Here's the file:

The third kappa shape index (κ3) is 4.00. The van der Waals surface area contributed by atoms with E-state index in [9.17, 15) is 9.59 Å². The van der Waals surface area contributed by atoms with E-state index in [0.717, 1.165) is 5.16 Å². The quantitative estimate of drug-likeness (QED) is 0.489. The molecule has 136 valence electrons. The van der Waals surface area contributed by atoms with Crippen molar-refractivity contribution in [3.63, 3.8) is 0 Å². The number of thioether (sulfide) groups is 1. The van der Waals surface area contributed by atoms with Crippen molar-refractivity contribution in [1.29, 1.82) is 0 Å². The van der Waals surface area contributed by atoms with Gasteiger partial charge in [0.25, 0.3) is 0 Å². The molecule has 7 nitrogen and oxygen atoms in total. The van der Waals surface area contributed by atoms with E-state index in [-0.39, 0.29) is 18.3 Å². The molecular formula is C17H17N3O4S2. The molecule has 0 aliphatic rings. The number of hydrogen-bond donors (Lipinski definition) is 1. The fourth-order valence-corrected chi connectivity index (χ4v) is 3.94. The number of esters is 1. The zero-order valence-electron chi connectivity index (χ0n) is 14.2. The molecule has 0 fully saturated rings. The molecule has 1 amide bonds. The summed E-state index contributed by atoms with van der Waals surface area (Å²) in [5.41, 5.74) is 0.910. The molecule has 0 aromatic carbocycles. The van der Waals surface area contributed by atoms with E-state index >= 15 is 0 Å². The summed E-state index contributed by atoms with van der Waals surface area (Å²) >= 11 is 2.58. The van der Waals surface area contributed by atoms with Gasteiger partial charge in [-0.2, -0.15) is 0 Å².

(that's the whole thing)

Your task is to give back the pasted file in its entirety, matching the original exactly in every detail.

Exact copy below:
The third kappa shape index (κ3) is 4.00. The van der Waals surface area contributed by atoms with E-state index in [9.17, 15) is 9.59 Å². The van der Waals surface area contributed by atoms with E-state index in [0.717, 1.165) is 5.16 Å². The quantitative estimate of drug-likeness (QED) is 0.489. The molecule has 136 valence electrons. The van der Waals surface area contributed by atoms with Crippen molar-refractivity contribution in [3.63, 3.8) is 0 Å². The number of thioether (sulfide) groups is 1. The van der Waals surface area contributed by atoms with Crippen molar-refractivity contribution in [1.29, 1.82) is 0 Å². The van der Waals surface area contributed by atoms with Gasteiger partial charge in [0.25, 0.3) is 0 Å². The molecule has 7 nitrogen and oxygen atoms in total. The van der Waals surface area contributed by atoms with E-state index in [-0.39, 0.29) is 18.3 Å². The molecular formula is C17H17N3O4S2. The molecule has 0 aliphatic rings. The number of hydrogen-bond donors (Lipinski definition) is 1. The fourth-order valence-corrected chi connectivity index (χ4v) is 3.94. The number of esters is 1. The zero-order valence-electron chi connectivity index (χ0n) is 14.2. The molecule has 0 fully saturated rings. The molecule has 1 amide bonds. The summed E-state index contributed by atoms with van der Waals surface area (Å²) in [5.41, 5.74) is 0.910. The molecule has 0 aromatic carbocycles. The van der Waals surface area contributed by atoms with E-state index >= 15 is 0 Å². The summed E-state index contributed by atoms with van der Waals surface area (Å²) >= 11 is 2.58. The van der Waals surface area contributed by atoms with Gasteiger partial charge in [-0.2, -0.15) is 0 Å².